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Coming of Age in a Changing Africa,
This review is from: Paradise (Paperback)
'Paradise' is the coming of age story of Yusuf, a twelve-year old boy when the story opens in an East Africa on the brink of change with the Anglo-German conflict of the First World War looming. The young Yusuf is indentured to the rich trader Aziz, who Yusuf believes to be his uncle, in order to pay off his father's debts. As the story develops, Yusuf gets to experience being a part of the trading caravans that linked the diverse racial, ethnic and religious groups of the region during this bygone era. Against the background of a changing world, the maturing Yusuf must start to make some decisions on the direction of his own life....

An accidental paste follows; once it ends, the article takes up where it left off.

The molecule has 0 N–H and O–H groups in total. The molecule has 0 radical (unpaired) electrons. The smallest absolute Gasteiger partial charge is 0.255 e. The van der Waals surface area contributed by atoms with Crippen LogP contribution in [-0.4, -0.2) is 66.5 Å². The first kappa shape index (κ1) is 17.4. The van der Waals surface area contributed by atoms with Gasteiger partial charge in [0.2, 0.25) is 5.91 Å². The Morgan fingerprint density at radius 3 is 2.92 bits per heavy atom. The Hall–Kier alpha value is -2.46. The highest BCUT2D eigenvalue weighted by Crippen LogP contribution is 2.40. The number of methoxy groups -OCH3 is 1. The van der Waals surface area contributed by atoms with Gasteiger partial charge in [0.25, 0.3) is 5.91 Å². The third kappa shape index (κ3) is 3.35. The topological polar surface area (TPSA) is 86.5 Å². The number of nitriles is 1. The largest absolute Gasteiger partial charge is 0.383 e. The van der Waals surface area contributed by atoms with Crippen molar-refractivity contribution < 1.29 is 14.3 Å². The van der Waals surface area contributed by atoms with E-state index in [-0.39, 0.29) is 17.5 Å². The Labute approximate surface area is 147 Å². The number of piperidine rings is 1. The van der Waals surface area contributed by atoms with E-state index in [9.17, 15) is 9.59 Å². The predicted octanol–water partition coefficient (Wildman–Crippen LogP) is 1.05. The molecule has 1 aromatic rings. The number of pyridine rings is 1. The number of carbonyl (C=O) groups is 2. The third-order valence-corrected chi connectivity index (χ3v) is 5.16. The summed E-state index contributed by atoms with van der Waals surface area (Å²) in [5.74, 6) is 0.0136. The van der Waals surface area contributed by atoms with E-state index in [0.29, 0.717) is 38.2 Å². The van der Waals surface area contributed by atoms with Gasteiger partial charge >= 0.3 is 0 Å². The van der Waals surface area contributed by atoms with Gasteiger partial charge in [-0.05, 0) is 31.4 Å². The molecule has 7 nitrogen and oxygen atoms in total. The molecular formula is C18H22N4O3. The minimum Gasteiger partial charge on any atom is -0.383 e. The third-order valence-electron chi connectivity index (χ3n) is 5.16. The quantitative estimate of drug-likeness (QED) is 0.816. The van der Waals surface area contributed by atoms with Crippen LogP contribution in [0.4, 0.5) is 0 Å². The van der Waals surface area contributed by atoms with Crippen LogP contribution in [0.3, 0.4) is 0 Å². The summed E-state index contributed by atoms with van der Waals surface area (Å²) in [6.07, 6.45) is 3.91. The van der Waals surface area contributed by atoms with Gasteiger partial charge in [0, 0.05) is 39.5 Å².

'Paradise' contains a number of interesting characters: the good-natured banter between Sikh Harbans Singh (Kalasinga) and Muslim Hamid Suleiman is a real treat, as is the interaction between Yusuf and similarly indentured shopkeeper Khalil. Undoubtedly, the stand-out feature of 'Paradise' is Gurnah's beautiful poetic prose: every aspect of this novel was completely mesmerising from the first word to the last. 'Paradise' succeeds on many levels: as a coming of age story; commentary on slavery and colonialism; tale of travel and adventure in a past world; and story dealing with first-love and friendships. 'Paradise' was short-listed for the Booker back in '94 and richly deserves a continued wide readership. I hope to read more of Gurnah's work, and have bought Gurnah's critically acclaimed 'By the Sea' on the strength of my enchantment with 'Paradise'.